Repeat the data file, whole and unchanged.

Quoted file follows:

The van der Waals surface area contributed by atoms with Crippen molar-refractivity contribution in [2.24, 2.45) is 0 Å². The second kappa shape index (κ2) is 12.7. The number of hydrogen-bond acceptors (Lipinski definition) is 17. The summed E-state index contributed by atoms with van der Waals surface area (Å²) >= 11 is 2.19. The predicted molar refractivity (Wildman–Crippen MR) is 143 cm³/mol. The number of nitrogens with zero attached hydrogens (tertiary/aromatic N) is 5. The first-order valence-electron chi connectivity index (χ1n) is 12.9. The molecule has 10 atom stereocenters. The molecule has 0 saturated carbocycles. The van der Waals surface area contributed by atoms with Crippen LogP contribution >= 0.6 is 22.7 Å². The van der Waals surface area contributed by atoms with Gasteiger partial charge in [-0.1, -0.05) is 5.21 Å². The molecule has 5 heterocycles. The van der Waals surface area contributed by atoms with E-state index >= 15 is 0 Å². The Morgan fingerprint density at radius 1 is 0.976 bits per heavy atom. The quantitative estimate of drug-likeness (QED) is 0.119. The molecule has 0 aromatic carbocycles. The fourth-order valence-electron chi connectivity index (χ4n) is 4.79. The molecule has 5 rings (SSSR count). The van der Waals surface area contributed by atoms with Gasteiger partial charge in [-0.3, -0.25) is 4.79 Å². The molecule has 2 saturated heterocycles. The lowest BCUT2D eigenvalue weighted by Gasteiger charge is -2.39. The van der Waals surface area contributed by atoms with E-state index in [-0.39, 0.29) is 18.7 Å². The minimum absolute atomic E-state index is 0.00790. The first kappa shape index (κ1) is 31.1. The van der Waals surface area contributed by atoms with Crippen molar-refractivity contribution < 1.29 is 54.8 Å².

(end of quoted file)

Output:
The van der Waals surface area contributed by atoms with Crippen molar-refractivity contribution in [2.24, 2.45) is 0 Å². The second kappa shape index (κ2) is 12.7. The number of hydrogen-bond acceptors (Lipinski definition) is 17. The summed E-state index contributed by atoms with van der Waals surface area (Å²) >= 11 is 2.19. The predicted molar refractivity (Wildman–Crippen MR) is 143 cm³/mol. The number of nitrogens with zero attached hydrogens (tertiary/aromatic N) is 5. The first-order valence-electron chi connectivity index (χ1n) is 12.9. The molecule has 10 atom stereocenters. The molecule has 0 saturated carbocycles. The van der Waals surface area contributed by atoms with Crippen LogP contribution >= 0.6 is 22.7 Å². The van der Waals surface area contributed by atoms with Gasteiger partial charge in [-0.1, -0.05) is 5.21 Å². The molecule has 5 heterocycles. The van der Waals surface area contributed by atoms with E-state index >= 15 is 0 Å². The Morgan fingerprint density at radius 1 is 0.976 bits per heavy atom. The quantitative estimate of drug-likeness (QED) is 0.119. The molecule has 0 aromatic carbocycles. The fourth-order valence-electron chi connectivity index (χ4n) is 4.79. The molecule has 5 rings (SSSR count). The van der Waals surface area contributed by atoms with Gasteiger partial charge in [-0.3, -0.25) is 4.79 Å². The molecule has 2 saturated heterocycles. The lowest BCUT2D eigenvalue weighted by Gasteiger charge is -2.39. The van der Waals surface area contributed by atoms with E-state index in [-0.39, 0.29) is 18.7 Å². The minimum absolute atomic E-state index is 0.00790. The first kappa shape index (κ1) is 31.1. The van der Waals surface area contributed by atoms with Crippen molar-refractivity contribution < 1.29 is 54.8 Å².